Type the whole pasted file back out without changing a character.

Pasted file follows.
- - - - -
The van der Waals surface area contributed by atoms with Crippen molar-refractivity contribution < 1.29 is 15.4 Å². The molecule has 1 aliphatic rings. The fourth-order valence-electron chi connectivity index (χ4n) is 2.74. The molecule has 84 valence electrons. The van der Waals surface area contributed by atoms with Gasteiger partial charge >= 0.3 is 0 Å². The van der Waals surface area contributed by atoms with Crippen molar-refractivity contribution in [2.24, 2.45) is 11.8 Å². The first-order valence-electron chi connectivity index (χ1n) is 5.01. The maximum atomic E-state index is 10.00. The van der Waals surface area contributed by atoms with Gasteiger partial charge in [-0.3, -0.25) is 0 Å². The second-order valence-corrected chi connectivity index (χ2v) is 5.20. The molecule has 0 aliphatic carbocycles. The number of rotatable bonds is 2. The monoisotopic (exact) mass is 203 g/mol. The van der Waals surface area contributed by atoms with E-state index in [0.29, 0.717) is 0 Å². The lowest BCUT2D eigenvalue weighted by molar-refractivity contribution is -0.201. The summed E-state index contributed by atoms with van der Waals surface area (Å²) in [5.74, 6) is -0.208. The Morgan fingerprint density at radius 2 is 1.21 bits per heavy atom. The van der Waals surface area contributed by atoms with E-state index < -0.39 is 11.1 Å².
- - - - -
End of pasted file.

The van der Waals surface area contributed by atoms with Crippen molar-refractivity contribution < 1.29 is 15.4 Å². The molecule has 1 aliphatic rings. The fourth-order valence-electron chi connectivity index (χ4n) is 2.74. The molecule has 84 valence electrons. The van der Waals surface area contributed by atoms with Gasteiger partial charge >= 0.3 is 0 Å². The van der Waals surface area contributed by atoms with Crippen molar-refractivity contribution in [2.24, 2.45) is 11.8 Å². The first-order valence-electron chi connectivity index (χ1n) is 5.01. The maximum atomic E-state index is 10.00. The van der Waals surface area contributed by atoms with Gasteiger partial charge in [-0.3, -0.25) is 0 Å². The second-order valence-corrected chi connectivity index (χ2v) is 5.20. The molecule has 0 aliphatic carbocycles. The number of rotatable bonds is 2. The monoisotopic (exact) mass is 203 g/mol. The van der Waals surface area contributed by atoms with E-state index in [0.29, 0.717) is 0 Å². The lowest BCUT2D eigenvalue weighted by molar-refractivity contribution is -0.201. The summed E-state index contributed by atoms with van der Waals surface area (Å²) in [5.74, 6) is -0.208. The Morgan fingerprint density at radius 2 is 1.21 bits per heavy atom. The van der Waals surface area contributed by atoms with E-state index < -0.39 is 11.1 Å².